Then I met a guy on my own at a political fundraiser, my version of a perfect meet-cute. We started dating and Rachel was thrilled. She insisted on sitting down with him and making her own determination about whether or not he was “worthy” of dating me. Even her husband joined in for that bit. It was a nice change of pace to be cared about so much by people who had no stake in the outcome of the relationship (and eventual grandchildren). That relationship ended badly, but what’s the point of dating in your 20s without some tortured romance? Regardless of the privacy violations, Rachel’s heart was in the right place.
After that break-up I moved away from New York and went down the rabbit hole that is internet dating. There were times when I wished there was a matchmaker nearby, just to give my own brain a break. As wonderful as some parts of modern womanhood are, dating takes an inordinate amount of emotional strength.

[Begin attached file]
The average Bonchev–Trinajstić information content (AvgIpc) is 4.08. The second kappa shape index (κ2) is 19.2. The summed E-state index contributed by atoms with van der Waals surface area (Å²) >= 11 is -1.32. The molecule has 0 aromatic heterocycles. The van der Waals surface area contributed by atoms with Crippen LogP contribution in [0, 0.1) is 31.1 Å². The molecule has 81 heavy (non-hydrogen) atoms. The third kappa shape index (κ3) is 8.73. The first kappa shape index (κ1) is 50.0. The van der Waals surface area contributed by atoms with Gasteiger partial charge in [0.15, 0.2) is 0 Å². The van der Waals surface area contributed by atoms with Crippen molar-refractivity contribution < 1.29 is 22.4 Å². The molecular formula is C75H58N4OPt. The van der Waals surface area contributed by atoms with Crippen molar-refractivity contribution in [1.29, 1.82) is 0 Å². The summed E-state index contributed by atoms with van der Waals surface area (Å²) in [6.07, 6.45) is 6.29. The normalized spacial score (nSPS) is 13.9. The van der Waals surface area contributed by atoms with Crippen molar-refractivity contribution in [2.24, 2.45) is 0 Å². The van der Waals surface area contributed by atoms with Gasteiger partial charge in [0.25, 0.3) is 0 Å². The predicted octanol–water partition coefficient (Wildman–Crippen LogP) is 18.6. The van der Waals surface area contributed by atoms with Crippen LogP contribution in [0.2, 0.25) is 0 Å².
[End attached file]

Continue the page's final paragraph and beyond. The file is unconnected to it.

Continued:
But through that process I’ve learned how to trust my instincts and really identify what I want and why I want it. It’s forced me to think long and hard about exactly what I am looking for in a partner, to not just be in a relationship for the sake of being in one.
This past May, miracle of miracles, I met a nice Jewish boy on the worst version of a matchmaker in existence: Tinder. He is amazing and our relationship is happy and healthy. I still love to watch Fiddler on the Roof but I’m sure I would not be the woman I am today if matchmakers were still around. Going through the dating process has made me more resilient, self-sufficient, and forced me to crystallize my goals. As weird as some of my dating experiences were, I feel grateful every day for the freedom to make my own decisions about my romantic life and my future.
Image via Flickr/hana jang